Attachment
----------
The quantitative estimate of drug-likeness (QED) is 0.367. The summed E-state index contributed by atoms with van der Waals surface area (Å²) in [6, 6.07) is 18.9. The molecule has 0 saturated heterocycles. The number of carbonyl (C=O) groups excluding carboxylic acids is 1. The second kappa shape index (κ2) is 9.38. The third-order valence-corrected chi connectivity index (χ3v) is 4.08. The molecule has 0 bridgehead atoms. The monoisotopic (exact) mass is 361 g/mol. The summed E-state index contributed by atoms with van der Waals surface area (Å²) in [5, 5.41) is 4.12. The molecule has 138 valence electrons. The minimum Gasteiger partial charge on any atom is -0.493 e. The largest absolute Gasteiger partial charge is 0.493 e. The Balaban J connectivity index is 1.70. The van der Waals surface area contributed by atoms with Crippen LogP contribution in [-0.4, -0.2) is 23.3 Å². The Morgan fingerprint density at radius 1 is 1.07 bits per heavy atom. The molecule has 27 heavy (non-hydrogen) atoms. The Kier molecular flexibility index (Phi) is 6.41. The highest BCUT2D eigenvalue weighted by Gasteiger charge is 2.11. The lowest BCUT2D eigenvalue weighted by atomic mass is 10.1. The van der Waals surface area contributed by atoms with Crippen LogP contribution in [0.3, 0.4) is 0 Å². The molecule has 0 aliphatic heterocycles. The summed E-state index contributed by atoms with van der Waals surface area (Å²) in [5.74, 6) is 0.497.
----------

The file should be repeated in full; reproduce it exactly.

The quantitative estimate of drug-likeness (QED) is 0.367. The summed E-state index contributed by atoms with van der Waals surface area (Å²) in [6, 6.07) is 18.9. The molecule has 0 saturated heterocycles. The number of carbonyl (C=O) groups excluding carboxylic acids is 1. The second kappa shape index (κ2) is 9.38. The third-order valence-corrected chi connectivity index (χ3v) is 4.08. The molecule has 0 bridgehead atoms. The monoisotopic (exact) mass is 361 g/mol. The summed E-state index contributed by atoms with van der Waals surface area (Å²) in [5, 5.41) is 4.12. The molecule has 138 valence electrons. The minimum Gasteiger partial charge on any atom is -0.493 e. The largest absolute Gasteiger partial charge is 0.493 e. The Balaban J connectivity index is 1.70. The van der Waals surface area contributed by atoms with Crippen LogP contribution in [-0.4, -0.2) is 23.3 Å². The Morgan fingerprint density at radius 1 is 1.07 bits per heavy atom. The molecule has 27 heavy (non-hydrogen) atoms. The Kier molecular flexibility index (Phi) is 6.41. The highest BCUT2D eigenvalue weighted by Gasteiger charge is 2.11. The lowest BCUT2D eigenvalue weighted by atomic mass is 10.1. The van der Waals surface area contributed by atoms with Crippen LogP contribution in [0.3, 0.4) is 0 Å². The molecule has 0 aliphatic heterocycles. The summed E-state index contributed by atoms with van der Waals surface area (Å²) in [5.74, 6) is 0.497.